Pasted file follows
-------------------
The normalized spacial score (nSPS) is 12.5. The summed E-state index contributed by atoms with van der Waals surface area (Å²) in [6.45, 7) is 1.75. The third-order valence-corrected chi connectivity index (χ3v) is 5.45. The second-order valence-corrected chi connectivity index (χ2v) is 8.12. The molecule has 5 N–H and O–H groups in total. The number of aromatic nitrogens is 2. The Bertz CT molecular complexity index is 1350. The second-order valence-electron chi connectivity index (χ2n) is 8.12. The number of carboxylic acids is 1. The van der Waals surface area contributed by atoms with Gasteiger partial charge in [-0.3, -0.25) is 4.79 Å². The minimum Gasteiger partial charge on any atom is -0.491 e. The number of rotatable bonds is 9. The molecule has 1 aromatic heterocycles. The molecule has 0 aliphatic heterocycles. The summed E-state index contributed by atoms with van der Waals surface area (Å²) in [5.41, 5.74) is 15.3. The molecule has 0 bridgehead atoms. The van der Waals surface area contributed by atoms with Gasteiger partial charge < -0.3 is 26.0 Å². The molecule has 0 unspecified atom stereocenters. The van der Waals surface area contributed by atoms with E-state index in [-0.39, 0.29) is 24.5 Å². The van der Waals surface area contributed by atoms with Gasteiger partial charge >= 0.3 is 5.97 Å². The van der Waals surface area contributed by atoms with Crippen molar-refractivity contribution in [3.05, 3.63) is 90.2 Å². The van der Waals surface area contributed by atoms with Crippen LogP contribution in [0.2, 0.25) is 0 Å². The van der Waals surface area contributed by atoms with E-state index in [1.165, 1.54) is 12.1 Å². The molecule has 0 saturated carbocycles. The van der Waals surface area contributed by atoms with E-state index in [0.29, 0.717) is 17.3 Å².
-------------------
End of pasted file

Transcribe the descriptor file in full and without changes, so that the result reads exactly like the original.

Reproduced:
The normalized spacial score (nSPS) is 12.5. The summed E-state index contributed by atoms with van der Waals surface area (Å²) in [6.45, 7) is 1.75. The third-order valence-corrected chi connectivity index (χ3v) is 5.45. The second-order valence-corrected chi connectivity index (χ2v) is 8.12. The molecule has 5 N–H and O–H groups in total. The number of aromatic nitrogens is 2. The Bertz CT molecular complexity index is 1350. The second-order valence-electron chi connectivity index (χ2n) is 8.12. The number of carboxylic acids is 1. The van der Waals surface area contributed by atoms with Gasteiger partial charge in [-0.3, -0.25) is 4.79 Å². The minimum Gasteiger partial charge on any atom is -0.491 e. The number of rotatable bonds is 9. The molecule has 1 aromatic heterocycles. The molecule has 0 aliphatic heterocycles. The summed E-state index contributed by atoms with van der Waals surface area (Å²) in [5.41, 5.74) is 15.3. The molecule has 0 bridgehead atoms. The van der Waals surface area contributed by atoms with Gasteiger partial charge < -0.3 is 26.0 Å². The molecule has 0 unspecified atom stereocenters. The van der Waals surface area contributed by atoms with E-state index in [-0.39, 0.29) is 24.5 Å². The van der Waals surface area contributed by atoms with Gasteiger partial charge >= 0.3 is 5.97 Å². The van der Waals surface area contributed by atoms with Crippen molar-refractivity contribution in [3.05, 3.63) is 90.2 Å². The van der Waals surface area contributed by atoms with Crippen LogP contribution in [0.2, 0.25) is 0 Å². The van der Waals surface area contributed by atoms with E-state index in [1.165, 1.54) is 12.1 Å². The molecule has 0 saturated carbocycles. The van der Waals surface area contributed by atoms with E-state index in [0.29, 0.717) is 17.3 Å².